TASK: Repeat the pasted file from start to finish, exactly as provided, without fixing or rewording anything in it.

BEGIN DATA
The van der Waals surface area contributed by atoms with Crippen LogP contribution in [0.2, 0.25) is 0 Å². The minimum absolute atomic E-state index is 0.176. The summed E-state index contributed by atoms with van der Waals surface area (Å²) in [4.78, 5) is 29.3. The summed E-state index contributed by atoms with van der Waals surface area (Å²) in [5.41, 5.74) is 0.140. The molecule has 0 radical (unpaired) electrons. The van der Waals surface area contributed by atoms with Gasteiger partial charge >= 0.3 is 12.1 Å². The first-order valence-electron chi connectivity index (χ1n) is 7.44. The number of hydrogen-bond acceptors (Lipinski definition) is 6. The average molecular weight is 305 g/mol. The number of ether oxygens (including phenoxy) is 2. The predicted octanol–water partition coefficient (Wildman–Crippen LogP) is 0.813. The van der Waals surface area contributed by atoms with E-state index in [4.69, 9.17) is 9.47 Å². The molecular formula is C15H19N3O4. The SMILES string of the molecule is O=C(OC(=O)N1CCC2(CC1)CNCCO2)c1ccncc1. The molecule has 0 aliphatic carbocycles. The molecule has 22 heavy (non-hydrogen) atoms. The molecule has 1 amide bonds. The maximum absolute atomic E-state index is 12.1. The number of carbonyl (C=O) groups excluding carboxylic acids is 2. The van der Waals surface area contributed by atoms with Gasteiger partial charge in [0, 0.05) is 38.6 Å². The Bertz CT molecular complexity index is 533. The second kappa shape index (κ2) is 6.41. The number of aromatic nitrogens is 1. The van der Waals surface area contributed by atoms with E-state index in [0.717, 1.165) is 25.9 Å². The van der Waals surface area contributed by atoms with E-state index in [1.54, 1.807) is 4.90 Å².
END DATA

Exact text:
The van der Waals surface area contributed by atoms with Crippen LogP contribution in [0.2, 0.25) is 0 Å². The minimum absolute atomic E-state index is 0.176. The summed E-state index contributed by atoms with van der Waals surface area (Å²) in [4.78, 5) is 29.3. The summed E-state index contributed by atoms with van der Waals surface area (Å²) in [5.41, 5.74) is 0.140. The molecule has 0 radical (unpaired) electrons. The van der Waals surface area contributed by atoms with Gasteiger partial charge >= 0.3 is 12.1 Å². The first-order valence-electron chi connectivity index (χ1n) is 7.44. The number of hydrogen-bond acceptors (Lipinski definition) is 6. The average molecular weight is 305 g/mol. The number of ether oxygens (including phenoxy) is 2. The predicted octanol–water partition coefficient (Wildman–Crippen LogP) is 0.813. The van der Waals surface area contributed by atoms with E-state index in [4.69, 9.17) is 9.47 Å². The molecular formula is C15H19N3O4. The SMILES string of the molecule is O=C(OC(=O)N1CCC2(CC1)CNCCO2)c1ccncc1. The molecule has 0 aliphatic carbocycles. The molecule has 22 heavy (non-hydrogen) atoms. The molecule has 1 amide bonds. The maximum absolute atomic E-state index is 12.1. The number of carbonyl (C=O) groups excluding carboxylic acids is 2. The van der Waals surface area contributed by atoms with Gasteiger partial charge in [0, 0.05) is 38.6 Å². The Bertz CT molecular complexity index is 533. The second kappa shape index (κ2) is 6.41. The number of aromatic nitrogens is 1. The van der Waals surface area contributed by atoms with E-state index in [0.717, 1.165) is 25.9 Å². The van der Waals surface area contributed by atoms with E-state index in [1.54, 1.807) is 4.90 Å².